What to Do if an Executor Fails to Act

Posted 30th March 2022

Written by Newtons Solicitors

Two people signing documents.

When creating a will, many people nominate an executor; this is a person or a group of people tasked with the care and administration of an estate. But what can you do if an executor fails to act or if they are not acting in the best interests of the estate?

We take a look at what can happen if the executor of an estate is not performing duties assigned to them in the correct manner.

 

Duties of an Executor

An executor has many responsibilities to undertake in the name of the deceased. This means that if an executor fails to act, many necessary tasks are not performed. Many people choose to have someone close to them perform the role of executor – a spouse or child of the estate’s owner are common choices.

Essentially, the executor’s role is to comply with the will and handle the estate. Some of the tasks involved include:

  • Compiling a list of the deceased’s assets and having them valued (correct at the time of death).
  • Settling any outstanding debts – this includes the funeral arrangements, estate administration and any taxes that must be paid.
  • Keeping detailed and exhaustive records of any actions taken regarding the estate, including any money taken out.
  • Complying with the will and distributing the estate between its beneficiaries.

 

What Happens if the Executor Does Nothing?

This depends on what stage the executor has reached with the Grant of Probate (the document which gives the executor relevant authority to handle the estate). The course of action taken if they have applied for it and begun to intermeddle is different to that if they haven’t applied for it.

What happens if an executor won’t apply for Grant of Probate?

If an executor fails to act entirely and doesn’t apply for the Grant of Probate, you – as the beneficiary or next of kin – can apply to the court to ask someone else to administer the will. However, you should first write to the executor to warn them that you intend to take this action if they continue not to perform their duties.

This may be enough to encourage the executor to act. However, if the executor continues to do nothing with the estate after you have applied to the courts, the next of kin can serve them with a subpoena to retrieve their copy of the will. If they still do not comply, the next of kin or beneficiary can register a citation with the court.

The executor must then respond to the citation and apply for Grant of Probate or refuse it. If they refuse or do not respond, the courts can appoint someone else as executor.

Executor has applied for Grant of Probate but is not acting

If the executor has already applied for the Grant of Probate, or if they have already begun to intermeddle in the estate, then the beneficiary or next of kin can no longer apply for a citation. However, where the beneficiary or next of kin believes that the executor is failing to act correctly in line with their duties, they can request an account of what they’ve done so far (as one of the executor’s duties is to keep detailed accounts).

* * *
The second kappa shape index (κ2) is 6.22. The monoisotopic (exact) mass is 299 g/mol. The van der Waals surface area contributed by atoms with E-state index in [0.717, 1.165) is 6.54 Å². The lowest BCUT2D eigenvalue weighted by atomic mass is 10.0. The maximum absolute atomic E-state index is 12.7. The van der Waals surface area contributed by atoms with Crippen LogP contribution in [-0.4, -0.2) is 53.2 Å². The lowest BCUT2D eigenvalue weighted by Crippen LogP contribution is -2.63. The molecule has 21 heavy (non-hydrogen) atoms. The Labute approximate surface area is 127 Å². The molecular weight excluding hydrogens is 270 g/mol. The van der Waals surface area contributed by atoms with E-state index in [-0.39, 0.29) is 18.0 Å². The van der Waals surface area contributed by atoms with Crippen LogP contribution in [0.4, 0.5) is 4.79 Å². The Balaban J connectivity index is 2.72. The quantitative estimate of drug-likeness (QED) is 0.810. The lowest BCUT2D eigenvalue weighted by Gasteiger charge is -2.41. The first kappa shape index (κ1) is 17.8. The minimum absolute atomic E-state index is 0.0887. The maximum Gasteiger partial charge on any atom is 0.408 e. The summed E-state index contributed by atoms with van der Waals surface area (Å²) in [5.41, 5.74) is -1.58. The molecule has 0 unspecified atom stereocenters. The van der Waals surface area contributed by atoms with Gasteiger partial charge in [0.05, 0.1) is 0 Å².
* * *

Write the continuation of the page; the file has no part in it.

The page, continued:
For instances where the executor continues to act inappropriately in the name of the estate or the next of kin/beneficiary is unhappy with how the estate is being handled, they can take it up with the courts to challenge the executor.

Man wearing blue shirt writing on documents.

Challenging an Executor

So, what happens if an executor does nothing and is challenged in court? As the executor is chosen by the deceased, it is typically the court’s preference to allow that person to continue in the role, so you have to be able to prove that they are seriously inappropriate for the role or that they are acting very inappropriately.

If the court decides that the executor of the estate is not performing their duties or would not be able to do so sufficiently, then they have powers to remove the executor under Article 50 of the Administration of Justice Act 1985. Where there is only one executor, they can opt to remove them and replace them with someone else. In the event that there are multiple executors, the court can remove one or more of them, but not all.

Reasons a court may remove an executor

  • Disqualification

If, since being appointed, the executor’s position has changed and they are no longer qualified to fulfil the role (such as if they have been sentenced to prison time for a crime), they may be removed and replaced.

  • Incapability

When an appointed executor is not capable of undertaking their duties or if they are rendered incapable, the courts may decide that it is in the estate’s best interests to remove them as executor.

  • Unsuitability

This is one of the hardest points to prove when challenging an executor. The person challenging them must be able to prove that they have a conflict of interest or that they have committed serious misconduct, such as failing to keep detailed records or stealing from the estate.

Even if the executor has failed to act quickly or if the executor has been unfriendly towards the beneficiaries or next of kin, this is not enough to prove unsuitability for the role unless it is indicative of a conflict of interest (and this must be proven).

 

If you are the beneficiary or next of kin in an estate and unsure what to do if the executor fails to act, or if you are involved in any other issue of contentious probate and would like to seek legal advice or assistance, we can help. At Newtons, our wills, trusts and probate team is well-experienced in ensuring that disputes are resolved quickly and fairly. Please get in touch with us today for more information.